No jury as Hong Kong's first 'national security' trial gets under way

Andrew Cummings
June 23, 2021

Tong Ying-kit was arrested on 1 July, 2020, a day after the national security law took effect, for allegedly inciting secession by driving into the crowd of officers while bearing a flag with the slogan "Liberate Hong Kong, the revolution of our times".

Tong Ying-kit, 24, was arrested under the new law the day after it came into effect when he allegedly drove his motorbike into a group of police officers during protests on July 1 previous year.

Police, who typically do not disclose the names of those arrested, said one of the people they had detained was a 55-year-old man.

It said the decision was "based on employee safety and manpower considerations".

It marked the first time the national security law - which criminalises anything Beijing considers subversive - has been used against the press, chilling a city that was once considered a bastion of media freedom.

The newspaper is accused of conspiring with foreign countries to slap sanctions on China and Hong Kong over the territory's diminished autonomy - charges largely viewed as a pretext by authorities to muzzle dissent.

He is already in jail after being convicted of unlawful-assembly charges for participating in protests.

The closure of Apple Daily is "a big blow to the freedom of the press and freedom of speech in Hong Kong", saidRonson Chan, chairman of the Hong Kong Journalists Assn.

Under the new law, the burden is now placed on the defendant to prove they will not break the law if released on bail.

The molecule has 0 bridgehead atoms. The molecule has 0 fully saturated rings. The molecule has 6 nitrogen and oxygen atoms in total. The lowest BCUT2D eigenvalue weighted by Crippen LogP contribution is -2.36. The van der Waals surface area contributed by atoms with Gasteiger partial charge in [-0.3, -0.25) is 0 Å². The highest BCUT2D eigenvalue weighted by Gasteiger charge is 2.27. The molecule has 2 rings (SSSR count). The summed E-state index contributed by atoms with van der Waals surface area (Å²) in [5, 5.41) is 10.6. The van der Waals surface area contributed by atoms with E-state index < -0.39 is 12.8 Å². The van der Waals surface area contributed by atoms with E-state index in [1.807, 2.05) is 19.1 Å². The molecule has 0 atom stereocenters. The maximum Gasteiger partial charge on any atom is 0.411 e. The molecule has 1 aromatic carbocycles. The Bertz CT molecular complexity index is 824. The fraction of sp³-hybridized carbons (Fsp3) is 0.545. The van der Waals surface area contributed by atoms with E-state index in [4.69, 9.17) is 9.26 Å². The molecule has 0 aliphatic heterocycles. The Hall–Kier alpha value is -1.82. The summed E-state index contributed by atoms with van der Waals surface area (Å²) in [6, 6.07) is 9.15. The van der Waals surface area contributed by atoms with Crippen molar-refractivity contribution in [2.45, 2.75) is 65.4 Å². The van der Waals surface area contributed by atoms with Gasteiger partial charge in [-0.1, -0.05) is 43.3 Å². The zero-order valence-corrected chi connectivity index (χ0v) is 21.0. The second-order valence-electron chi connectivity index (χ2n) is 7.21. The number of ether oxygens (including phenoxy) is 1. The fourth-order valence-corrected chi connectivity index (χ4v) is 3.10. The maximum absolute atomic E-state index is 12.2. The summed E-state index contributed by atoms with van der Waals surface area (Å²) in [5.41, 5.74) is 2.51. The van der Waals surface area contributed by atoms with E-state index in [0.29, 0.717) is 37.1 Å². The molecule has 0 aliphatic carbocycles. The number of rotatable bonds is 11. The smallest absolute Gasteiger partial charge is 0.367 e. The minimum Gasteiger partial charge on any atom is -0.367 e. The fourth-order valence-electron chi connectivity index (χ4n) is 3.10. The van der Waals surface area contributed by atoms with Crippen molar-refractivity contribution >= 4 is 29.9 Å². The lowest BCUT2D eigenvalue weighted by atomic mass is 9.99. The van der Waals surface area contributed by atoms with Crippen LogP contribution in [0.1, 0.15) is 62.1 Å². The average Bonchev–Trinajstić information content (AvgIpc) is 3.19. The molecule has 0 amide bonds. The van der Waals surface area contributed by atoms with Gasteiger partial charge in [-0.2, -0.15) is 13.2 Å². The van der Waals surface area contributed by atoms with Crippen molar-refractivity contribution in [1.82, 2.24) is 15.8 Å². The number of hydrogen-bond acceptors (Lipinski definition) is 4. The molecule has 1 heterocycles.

A man accused of driving a motorcycle into police officers while carrying a Hong Kong protest flag has become the first person to stand trial under the national security law implemented a year ago as China's central government tightened control over the city.

Earlier this year, officials gutted the city's public broadcaster, Radio Television Hong Kong, by letting go reporters, axing shows considered critical of the government and appointing a new editor-in-chief with no media experience.

But the national security law, which was penned in Beijing and imposed on Hong Kong a year ago after huge and often violent democracy protests, allows for cases to be tried by three specially selected judges.

Hong Kong leader Carrie Lam said on Tuesday that criticism of last week's raid and arrests at Apple Daily amounted to attempts to "beautify" acts that endangered national security. Secretary for Security will handle in accordance with the law any application related to the frozen property.

It said endangering national security is a very serious crime.

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